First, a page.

13 Apr 2021
May 19, 2012 - Filed under: Antiques News — David

On the 2nd and 3rd of June the entire contents of the Linn-Olsen museum in Villisca, Iowa will go under the hammer, but tours will go on at the grisly property associated with it.

Darwin Linn was a Villisca man with a passion for local history, who took over and ran the Linn-Olsen museum with his wife Martha. Over the years he filled it with unique artefacts, matching anything you would find at a local history museum in Lancashire. Victorian dining chairs and antique wheelchairs shared space with Model T vehicles and vintage tractors – of which Darwin was an avid collector.

Darwin sadly passed away last year at the age of 76 and in March 2012 Martha decided to close the museum and sell the entire stock. Over two days in June, Villisca folk will be able to buy back a piece of their heritage, whether their taste is for 1920s motor parts or antique cabinets.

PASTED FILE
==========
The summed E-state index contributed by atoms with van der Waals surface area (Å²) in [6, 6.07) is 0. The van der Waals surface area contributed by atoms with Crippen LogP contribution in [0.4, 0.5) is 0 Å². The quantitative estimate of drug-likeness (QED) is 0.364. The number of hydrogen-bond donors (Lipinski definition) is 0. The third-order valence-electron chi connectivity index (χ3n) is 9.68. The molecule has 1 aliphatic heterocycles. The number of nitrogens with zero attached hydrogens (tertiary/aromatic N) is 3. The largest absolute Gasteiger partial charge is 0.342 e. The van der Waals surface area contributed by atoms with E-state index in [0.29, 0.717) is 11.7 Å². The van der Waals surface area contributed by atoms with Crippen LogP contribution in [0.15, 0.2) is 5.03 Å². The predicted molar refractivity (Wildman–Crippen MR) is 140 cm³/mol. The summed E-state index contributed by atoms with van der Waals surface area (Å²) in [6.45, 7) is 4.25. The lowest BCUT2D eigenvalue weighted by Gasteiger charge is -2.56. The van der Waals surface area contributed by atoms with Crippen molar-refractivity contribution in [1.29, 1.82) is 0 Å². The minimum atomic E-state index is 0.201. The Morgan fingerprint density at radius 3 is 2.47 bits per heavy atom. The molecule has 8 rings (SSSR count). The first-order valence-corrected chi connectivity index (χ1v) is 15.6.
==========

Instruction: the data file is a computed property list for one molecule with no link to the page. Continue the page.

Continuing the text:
If Cumbrian residents feel the town’s name is familiar, that’s because it is the site of Darwin Linn’s other crowning achievement, the Villisca Axe Murder House, which regularly turns up on paranormal TV programmes. Darwin lovingly restored the house to its 1912 condition, down to the last antique dining chair , and his wife has decided to keep it and to continue hosting tours there. The 100th anniversary of Villisca’s grisly mass killing is celebrated the week following the auction.

Truly local auctions are extremely rare in the UK – and commission rates can make them expensive. If you want to buy Victorian dining chairs with a Lancashire connection, a Preston antique dealer is your best bet.

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